QRISK: QRISK2 (the most recent version of QRISK) is a prediction algorithm for cardiovascular disease (CVD) that uses traditional risk factors (age, systolic blood pressure, smoking status and ratio of total serum cholesterol to high-density lipoprotein cholesterol) together with body mass index, ethnicity, measures of deprivation, family history, chronic kidney disease, rheumatoid arthritis, atrial fibrillation, diabetes mellitus, and antihypertensive treatment.Incidence (epidemiology): Incidence is a measure of the probability of occurrence of a given medical condition in a population within a specified period of time. Although sometimes loosely expressed simply as the number of new cases during some time period, it is better expressed as a proportion or a rate with a denominator.Aarhus Faculty of Health Sciences (Aarhus University): The Aarhus Faculty of Health Sciences is a faculty of Aarhus University. The Aarhus Faculty of Health Sciences became a reality after Aarhus University was divided into four new main academic areas which came into effect on 1 January 2011.Global Risks Report: The Global Risks Report is an annual study published by the World Economic Forum ahead of the Forum’s Annual Meeting in Davos, Switzerland. Based on the work of the Global Risk Network, the report describes changes occurring in the global risks landscape from year to year and identifies the global risks that could play a critical role in the upcoming year.Temporal analysis of products: Temporal Analysis of Products (TAP), (TAP-2), (TAP-3) is an experimental technique for studyingPrenatal nutrition: Nutrition and weight management before and during :pregnancy has a profound effect on the development of infants. This is a rather critical time for healthy fetal development as infants rely heavily on maternal stores and nutrient for optimal growth and health outcome later in life.Closed-ended question: A closed-ended question is a question format that limits respondents with a list of answer choices from which they must choose to answer the question.Dillman D.Age adjustment: In epidemiology and demography, age adjustment, also called age standardization, is a technique used to allow populations to be compared when the age profiles of the populations are quite different.Epidemiological method: The science of epidemiology has matured significantly from the times of Hippocrates and John Snow. The techniques for gathering and analyzing epidemiological data vary depending on the type of disease being monitored but each study will have overarching similarities.List of Parliamentary constituencies in Kent: The ceremonial county of Kent,Netherlands national rollball team: Vishwaraj JadejaClimate change in Sweden: The issue of climate change has received significant public and political attention in Sweden and the mitigation of its effects has been high on the agenda of the two latest Governments of Sweden, the previous Cabinet of Göran Persson (-2006) and the current Cabinet of Fredrik Reinfeldt (2006-). Sweden aims for an energy supply system with zero net atmospheric greenhouse gas emissions by 2050.National Cancer Research Institute: The National Cancer Research Institute (NCRI) is a UK-wide partnership between cancer research funders, which promotes collaboration in cancer research. Its member organizations work together to maximize the value and benefit of cancer research for the benefit of patients and the public.Nested case-control study: A nested case control (NCC) study is a variation of a case-control study in which only a subset of controls from the cohort are compared to the incident cases. In a case-cohort study, all incident cases in the cohort are compared to a random subset of participants who do not develop the disease of interest.Disease registry: Disease or patient registries are collections of secondary data related to patients with a specific diagnosis, condition, or procedure, and they play an important role in post marketing surveillance of pharmaceuticals. Registries are different from indexes in that they contain more extensive data.Niigata UniversityIgnacio ZaragozaManagement of HIV/AIDS: The management of HIV/AIDS normally includes the use of multiple antiretroviral drugs in an attempt to control HIV infection. There are several classes of antiretroviral agents that act on different stages of the HIV life-cycle.Regression dilution: Regression dilution, also known as regression attenuation, is the biasing of the regression slope towards zero (or the underestimation of its absolute value), caused by errors in the independent variable.Comorbidity: In medicine, comorbidity is the presence of one or more additional disorders (or diseases) co-occurring with a primary disease or disorder; or the effect of such additional disorders or diseases. The additional disorder may also be a behavioral or mental disorder.HeartScore: HeartScore is a cardiovascular disease risk assessment and management tool developed by the European Society of Cardiology, aimed at supporting clinicians in optimising individual cardiovascular risk reduction.Birth weight: Birth weight is the body weight of a baby at its birth.Definitions from Georgia Department of Public Health.Mortality rate: Mortality rate, or death rate, is a measure of the number of deaths (in general, or due to a specific cause) in a particular population, scaled to the size of that population, per unit of time. Mortality rate is typically expressed in units of deaths per 1,000 individuals per year; thus, a mortality rate of 9.Australia–Finland relations: Australia–Finland relations are foreign relations between the Australia and Finland. Diplomatic relations were established on 31 May 1949.Hospital of Southern Norway: [[Sørlandet Hospital Arendal, seen from the north.|thumb|200px]]Biomarkers of aging: Biomarkers of aging are biomarkers that better predict functional capacity at a later age than chronological age. Stated another way, biomarkers of aging would give the true "biological age", which may be different from the chronological age.Cancer survival rates: Cancer survival rates vary by the type of cancer, stage at diagnosis, treatment given and many other factors, including country. In general survival rates are improving, although more so for some cancers than others.Tumor progression: Tumor progression is the third and last phase in tumor development. This phase is characterised by increased growth speed and invasiveness of the tumor cells.List of kanji by stroke count: This Kanji index method groups together the kanji that are written with the same number of strokes. Currently, there are 2,186 individual kanji listed.Budic II of Brittany: Budic II (; or ; ), formerly known as Budick, was a king of Cornouaille in Brittany in the late 5th and early 6th centuries. He was the father of Hoel Mawr and is probably to be identified with the Emyr Llydaw ("Emperor of Brittany") and King Nentres who appear in Arthurian legend.Relative index of inequality: The relative index of inequality (RII) is a regression-based index which summarizes the magnitude of socio-economic status (SES) as a source of inequalities in health. RII is useful because it takes into account the size of the population and the relative disadvantage experienced by different groups.Dundee Royal Infirmary: Dundee Royal Infirmary, often shortened to DRI, was a major teaching hospital in Dundee, Scotland. Until the opening of Ninewells Hospital in 1974, Dundee Royal Infirmary was Dundee’s main hospital.Mayo Clinic Diet: The Mayo Clinic Diet is a diet created by Mayo Clinic. Prior to this, use of that term was generally connected to fad diets which had no association with Mayo Clinic.Occupational hygiene: Occupational (or "industrial" in the U.S.Alcohol and cardiovascular disease: Excessive alcohol intake is associated with an elevated risk of alcoholic liver disease (ALD), heart failure, some cancers, and accidental injury, and is a leading cause of preventable death in industrialized countries. However, extensive research has shown that moderate alcohol intake is associated with health benefits, including less cardiovascular disease, diabetes, hypertension, and lower all-cause mortality.Lausanne Marathon: The Lausanne Marathon or Marathon of Lausanne is an annual marathon race held in the Swiss city of Lausanne since 1993. This road running takes place in autumn (October) and the 20 km of Lausanne takes place in spring (April).Self-rated health: Self-rated health (also called Self-reported health, Self-assessed health, or perceived health) refers to both a single question such as “in general, would you say that you health is excellent, very good, good, fair, or poor?” and a survey questionnaire in which participants assess different dimensions of their own health.University of CampinasClassification of obesity: Obesity is a medical condition in which excess body fat has accumulated to the extent that it has an adverse effect on health.WHO 2000 p.National Taiwan University Hospital: The National Taiwan University Hospital (NTUH; ) started operations under Japanese rule in Daitōtei (today's Dadaocheng) on June 18, 1895, and moved to its present location in 1898. The Hospital was later annexed to the Medical School of Taihoku Imperial University and renamed Taihoku Imperial University Medical School Affiliated Hospital in 1937.Baden, Lower Saxony: Baden is a town near Bremen, in Lower Saxony, Germany. It is known to Africanists and Phoneticians as the place where Diedrich Hermann Westermann was born and died.Gestational age: Gestational age (or menstrual age) is a measure of the age of a pregnancy where the origin is the woman's last normal menstrual period (LMP), or the corresponding age as estimated by other methods. Such methods include adding 14 days to a known duration since fertilization (as is possible in in vitro fertilization), or by obstetric ultrasonography.Breast cancer classification: Breast cancer classification divides breast cancer into categories according to different schemes, each based on different criteria and serving a different purpose. The major categories are the histopathological type, the grade of the tumor, the stage of the tumor, and the expression of proteins and genes.Generalizability theory: Generalizability theory, or G Theory, is a statistical framework for conceptualizing, investigating, and designing reliable observations. It is used to determine the reliability (i.Red Moss, Greater Manchester: Red Moss is a wetland mossland in Greater Manchester, located south of Horwich and east of Blackrod. (Grid Reference ).David Rees Griffiths: David Rees Griffiths (November 6, 1882 – December 17, 1953), also known by his bardic name of Amanwy, was a Welsh poet, and an older brother of politician Jim Griffiths.Non-communicable disease: Non-communicable disease (NCD) is a medical condition or disease that is non-infectious or non-transmissible. NCDs can refer to chronic diseases which last for long periods of time and progress slowly.Proportional reporting ratio: The proportional reporting ratio (PRR) is a statistic that is used to summarize the extent to which a particular adverse event is reported for individuals taking a specific drug, compared to the frequency at which the same adverse event is reported for patients taking some other drug (or who are taking any drug in a specified class of drugs). The PRR will typically be calculated using a surveillance database in which reports of adverse events from a variety of drugs are recorded.Waterladder pumpOutline of diabetes: The following outline is provided as an overview of and topical guide to diabetes:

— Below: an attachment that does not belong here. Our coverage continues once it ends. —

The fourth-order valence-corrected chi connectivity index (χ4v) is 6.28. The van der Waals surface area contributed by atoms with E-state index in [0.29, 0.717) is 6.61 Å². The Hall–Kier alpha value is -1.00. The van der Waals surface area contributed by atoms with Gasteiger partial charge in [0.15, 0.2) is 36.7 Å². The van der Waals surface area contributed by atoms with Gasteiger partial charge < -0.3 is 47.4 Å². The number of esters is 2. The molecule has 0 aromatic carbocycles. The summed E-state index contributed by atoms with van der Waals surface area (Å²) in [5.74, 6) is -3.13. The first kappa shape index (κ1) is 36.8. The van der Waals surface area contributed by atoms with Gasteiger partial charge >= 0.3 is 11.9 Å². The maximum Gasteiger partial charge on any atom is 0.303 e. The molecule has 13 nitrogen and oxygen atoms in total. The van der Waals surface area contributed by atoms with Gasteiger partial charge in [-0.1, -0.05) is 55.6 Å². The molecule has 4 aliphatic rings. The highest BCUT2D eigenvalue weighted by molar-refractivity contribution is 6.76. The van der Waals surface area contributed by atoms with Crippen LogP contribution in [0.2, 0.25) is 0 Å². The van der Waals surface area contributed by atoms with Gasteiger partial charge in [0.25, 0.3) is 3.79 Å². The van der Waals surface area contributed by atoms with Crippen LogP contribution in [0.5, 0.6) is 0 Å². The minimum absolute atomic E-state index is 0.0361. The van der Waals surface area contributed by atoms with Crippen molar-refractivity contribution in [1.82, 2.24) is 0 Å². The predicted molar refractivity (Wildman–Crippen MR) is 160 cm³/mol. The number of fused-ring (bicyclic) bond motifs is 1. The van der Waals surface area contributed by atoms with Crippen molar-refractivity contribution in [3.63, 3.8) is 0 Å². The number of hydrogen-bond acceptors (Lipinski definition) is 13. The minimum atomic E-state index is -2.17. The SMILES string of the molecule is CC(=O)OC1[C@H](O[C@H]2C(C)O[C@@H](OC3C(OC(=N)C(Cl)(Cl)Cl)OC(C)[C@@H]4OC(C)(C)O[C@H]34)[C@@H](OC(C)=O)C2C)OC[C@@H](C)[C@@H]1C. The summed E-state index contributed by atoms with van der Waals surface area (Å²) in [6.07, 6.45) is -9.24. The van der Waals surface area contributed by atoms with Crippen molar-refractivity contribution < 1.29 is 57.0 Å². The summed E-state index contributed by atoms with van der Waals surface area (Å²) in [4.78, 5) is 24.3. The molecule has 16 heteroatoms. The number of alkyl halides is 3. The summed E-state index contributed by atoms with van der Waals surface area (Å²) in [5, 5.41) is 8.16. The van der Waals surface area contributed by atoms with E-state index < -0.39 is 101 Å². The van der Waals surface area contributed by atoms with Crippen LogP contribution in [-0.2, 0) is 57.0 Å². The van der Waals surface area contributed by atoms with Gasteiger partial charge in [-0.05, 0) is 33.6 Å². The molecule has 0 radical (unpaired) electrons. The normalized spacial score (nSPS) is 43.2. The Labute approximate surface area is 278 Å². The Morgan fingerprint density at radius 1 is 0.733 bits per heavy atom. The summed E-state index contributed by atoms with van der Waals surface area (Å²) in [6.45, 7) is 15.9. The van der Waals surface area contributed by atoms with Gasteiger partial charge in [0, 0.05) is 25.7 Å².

(1/46662) Expression of Bcl-2 protein is decreased in colorectal adenocarcinomas with microsatellite instability.